Yes, sharing of power makes us more powerful. But in fact it strengthens and creates a unity between the institutions involved. It may appear to be insensible as sharing means dividing and dividing means weakening.
Advantages of power sharing are:
- It is very effective in the long run as chances of disputes and conflicts among majority and minority is lowered.
- It maintains stability in the political order by balancing power distribution.
- It ensures democracy in a country as powers are distributed.
- It reduces conflicts between diverse social groups and communities.
- It helps in maintaining a balance of power between the different organs of the government and reduces concentration of power in single organ or body.
Question 6: Annette studies in a Dutch medium school in the northern region of Belgium. Many French-speaking students in her school want the medium of instruction to be French. Selvi studies in a school in the northern region of Sri Lanka. All the students in her school are Tamil speaking and they want the medium of instruction to be Tamil. If the parents of Annette and Selvi were to approach respective governments to realize the desire of the child who is more likely to succeed? And why?
The parents of Annette are most likely to succeed as in Belgium, the community government is elected by the people belonging to one language community- Dutch French or German speaking. This government has the power regarding cultural, educational and language related issues.
Whereas the parents of Selvi may not get succeeded in Sri Lanka. Here education is taken care of by the central government. And for common people, it is almost impossible to consult the central government and solve such a problem.
Question 7: can you help poor Vikram in answering Vetal?
- If you had the power to rewrite the rules in Lebanon what would you do?
As per Abraham Lincoln, democracy is a government “of the people by the people and for the people”. But it doesn’t mean to make a situation that can cause disturbances and blood sheds in the society. It is based on “live and let live”. So if there is an agreement among different communities to the country on the basis of fixed power sharing among them, it is right. There is no need to rewrite the rule.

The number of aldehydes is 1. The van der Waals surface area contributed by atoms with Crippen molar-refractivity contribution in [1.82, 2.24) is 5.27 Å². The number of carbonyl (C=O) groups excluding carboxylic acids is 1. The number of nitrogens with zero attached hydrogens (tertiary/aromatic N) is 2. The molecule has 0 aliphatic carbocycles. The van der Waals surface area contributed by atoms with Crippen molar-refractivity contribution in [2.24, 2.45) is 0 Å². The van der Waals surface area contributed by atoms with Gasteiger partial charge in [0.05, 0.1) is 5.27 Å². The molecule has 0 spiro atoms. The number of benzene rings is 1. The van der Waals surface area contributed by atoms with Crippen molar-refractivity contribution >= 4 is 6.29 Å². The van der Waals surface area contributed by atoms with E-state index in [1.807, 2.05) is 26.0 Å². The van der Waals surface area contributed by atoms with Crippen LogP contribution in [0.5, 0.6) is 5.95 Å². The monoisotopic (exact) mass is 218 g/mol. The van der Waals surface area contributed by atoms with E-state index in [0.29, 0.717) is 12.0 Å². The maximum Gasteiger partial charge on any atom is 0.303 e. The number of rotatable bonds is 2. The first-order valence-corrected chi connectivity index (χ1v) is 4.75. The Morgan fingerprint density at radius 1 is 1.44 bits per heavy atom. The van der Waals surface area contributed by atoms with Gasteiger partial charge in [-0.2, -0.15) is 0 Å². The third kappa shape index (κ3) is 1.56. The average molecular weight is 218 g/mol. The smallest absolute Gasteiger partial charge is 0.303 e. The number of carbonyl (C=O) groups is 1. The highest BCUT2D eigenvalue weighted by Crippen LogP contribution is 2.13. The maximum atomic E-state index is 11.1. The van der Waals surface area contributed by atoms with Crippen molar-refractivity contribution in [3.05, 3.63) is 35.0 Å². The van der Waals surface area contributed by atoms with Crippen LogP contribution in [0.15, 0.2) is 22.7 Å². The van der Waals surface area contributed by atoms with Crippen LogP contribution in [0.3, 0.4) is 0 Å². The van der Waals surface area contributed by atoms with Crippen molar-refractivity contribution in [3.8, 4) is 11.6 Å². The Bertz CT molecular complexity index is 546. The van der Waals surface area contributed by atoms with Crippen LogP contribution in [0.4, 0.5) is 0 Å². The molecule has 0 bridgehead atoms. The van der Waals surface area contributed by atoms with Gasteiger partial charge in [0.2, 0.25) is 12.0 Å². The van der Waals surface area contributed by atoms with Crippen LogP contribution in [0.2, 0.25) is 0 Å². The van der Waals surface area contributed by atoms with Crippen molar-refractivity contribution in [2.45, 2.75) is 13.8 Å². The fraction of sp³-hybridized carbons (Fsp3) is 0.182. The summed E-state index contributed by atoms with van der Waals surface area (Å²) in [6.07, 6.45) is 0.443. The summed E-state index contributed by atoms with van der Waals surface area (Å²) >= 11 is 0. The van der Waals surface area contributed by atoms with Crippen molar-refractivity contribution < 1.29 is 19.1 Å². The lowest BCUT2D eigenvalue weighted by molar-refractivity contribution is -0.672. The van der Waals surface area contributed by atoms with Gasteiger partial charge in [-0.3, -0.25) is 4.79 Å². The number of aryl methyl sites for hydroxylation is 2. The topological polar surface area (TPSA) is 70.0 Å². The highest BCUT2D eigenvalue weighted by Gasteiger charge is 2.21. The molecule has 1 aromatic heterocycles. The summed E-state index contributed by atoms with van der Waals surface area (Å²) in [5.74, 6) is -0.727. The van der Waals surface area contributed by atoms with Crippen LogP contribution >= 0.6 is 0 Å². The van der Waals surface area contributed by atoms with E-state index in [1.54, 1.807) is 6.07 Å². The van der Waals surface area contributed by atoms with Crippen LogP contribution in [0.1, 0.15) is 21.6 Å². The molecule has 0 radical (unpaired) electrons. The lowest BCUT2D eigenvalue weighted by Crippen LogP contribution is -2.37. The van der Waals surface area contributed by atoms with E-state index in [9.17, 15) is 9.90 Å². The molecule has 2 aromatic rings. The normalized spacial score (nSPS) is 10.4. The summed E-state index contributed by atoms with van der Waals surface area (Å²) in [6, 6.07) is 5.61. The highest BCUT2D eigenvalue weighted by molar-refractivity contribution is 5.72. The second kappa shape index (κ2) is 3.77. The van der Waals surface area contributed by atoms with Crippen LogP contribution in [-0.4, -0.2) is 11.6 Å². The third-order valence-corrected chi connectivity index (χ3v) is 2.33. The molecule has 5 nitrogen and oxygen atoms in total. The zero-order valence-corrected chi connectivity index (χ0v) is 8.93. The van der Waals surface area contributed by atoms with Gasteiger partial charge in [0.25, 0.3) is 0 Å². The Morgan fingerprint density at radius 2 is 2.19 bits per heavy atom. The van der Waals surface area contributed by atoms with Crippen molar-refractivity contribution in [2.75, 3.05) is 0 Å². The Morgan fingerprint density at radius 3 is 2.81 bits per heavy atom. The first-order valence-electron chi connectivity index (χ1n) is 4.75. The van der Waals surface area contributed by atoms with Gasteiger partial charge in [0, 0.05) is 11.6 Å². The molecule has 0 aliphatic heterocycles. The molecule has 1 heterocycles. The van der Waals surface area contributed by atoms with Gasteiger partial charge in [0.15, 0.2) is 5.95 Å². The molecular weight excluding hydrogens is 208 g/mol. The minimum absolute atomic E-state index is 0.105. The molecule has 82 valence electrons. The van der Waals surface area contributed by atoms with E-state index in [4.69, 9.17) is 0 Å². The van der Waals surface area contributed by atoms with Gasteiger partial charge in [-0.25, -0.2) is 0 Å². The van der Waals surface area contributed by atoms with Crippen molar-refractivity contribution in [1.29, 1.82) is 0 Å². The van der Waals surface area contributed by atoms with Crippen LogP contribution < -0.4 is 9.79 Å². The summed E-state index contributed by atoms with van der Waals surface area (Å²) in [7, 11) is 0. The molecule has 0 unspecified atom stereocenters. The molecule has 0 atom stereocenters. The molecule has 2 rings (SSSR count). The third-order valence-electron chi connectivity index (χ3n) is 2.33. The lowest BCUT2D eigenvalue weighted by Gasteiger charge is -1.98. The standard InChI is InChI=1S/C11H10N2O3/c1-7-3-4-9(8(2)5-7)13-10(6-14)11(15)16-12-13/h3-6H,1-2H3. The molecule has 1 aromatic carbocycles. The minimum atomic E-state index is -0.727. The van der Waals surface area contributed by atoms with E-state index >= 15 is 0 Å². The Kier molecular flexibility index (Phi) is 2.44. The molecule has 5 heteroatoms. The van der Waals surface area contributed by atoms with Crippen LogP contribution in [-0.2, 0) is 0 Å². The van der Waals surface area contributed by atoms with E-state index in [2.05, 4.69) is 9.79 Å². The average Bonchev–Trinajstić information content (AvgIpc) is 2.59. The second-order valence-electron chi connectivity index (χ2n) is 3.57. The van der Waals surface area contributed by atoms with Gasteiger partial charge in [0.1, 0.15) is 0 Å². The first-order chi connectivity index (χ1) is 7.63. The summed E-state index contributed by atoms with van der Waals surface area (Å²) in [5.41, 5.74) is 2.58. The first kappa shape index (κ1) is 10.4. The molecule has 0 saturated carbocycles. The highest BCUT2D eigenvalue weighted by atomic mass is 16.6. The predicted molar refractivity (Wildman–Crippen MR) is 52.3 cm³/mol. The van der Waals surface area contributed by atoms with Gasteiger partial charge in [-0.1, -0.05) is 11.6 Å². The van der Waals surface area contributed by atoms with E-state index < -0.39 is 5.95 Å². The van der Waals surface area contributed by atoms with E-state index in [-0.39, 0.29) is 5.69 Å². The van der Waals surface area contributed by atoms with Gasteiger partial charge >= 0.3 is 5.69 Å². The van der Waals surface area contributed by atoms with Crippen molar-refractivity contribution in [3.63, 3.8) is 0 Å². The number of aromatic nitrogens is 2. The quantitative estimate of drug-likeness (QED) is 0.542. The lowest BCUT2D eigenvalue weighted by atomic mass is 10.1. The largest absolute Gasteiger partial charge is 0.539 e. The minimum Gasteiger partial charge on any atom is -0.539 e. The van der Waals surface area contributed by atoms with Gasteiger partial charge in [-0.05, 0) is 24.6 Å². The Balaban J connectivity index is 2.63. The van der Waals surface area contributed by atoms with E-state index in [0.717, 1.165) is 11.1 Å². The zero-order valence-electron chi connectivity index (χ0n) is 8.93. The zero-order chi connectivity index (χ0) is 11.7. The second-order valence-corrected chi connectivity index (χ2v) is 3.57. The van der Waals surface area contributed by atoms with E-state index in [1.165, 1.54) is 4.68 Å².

- Would you adopt the ‘regular’ rules followed everywhere, as Khalil suggests? Or stick to the old rules? Or do something else?
In Lebanon, sticking to the agreement is giving Universal franchise. If the rules of the Lebanon is providing all the people to caste vote and contest elections as per agreement of power sharing among different communities, I would not adopt the ‘regular’ rules followed everywhere, as Khalil suggests. I would stick to the rules made after agreement among different communities. I don’t need to do something else.
Question 8: Recently some new laws were made in Russia giving more powers to its president. During the same time the US president visited Russia. What according to this cartoon, is the relationship between democracy and concentration of power? Can you think of some other examples to illustrate the point being made here?
- Democracy is for the people by the people and of the people. Democracy, in general represents the will of the common people. But when the power is concentrated in a particular hand, in a democratic government, this individual outlasts the will of the common people. In the cartoon same situation has been shown where democracy is run by a few people, power is concentrated in their hands and they act according to their will without considering the welfare of the general people.
- Other bad examples of democracy are: Pakistan, there is an elected democratic government but this is not the true representation of the will of the people. Once elected, the power- carrying men run the government as per their wishes. Iraq was another example where democracy was being run in an autocratic manner.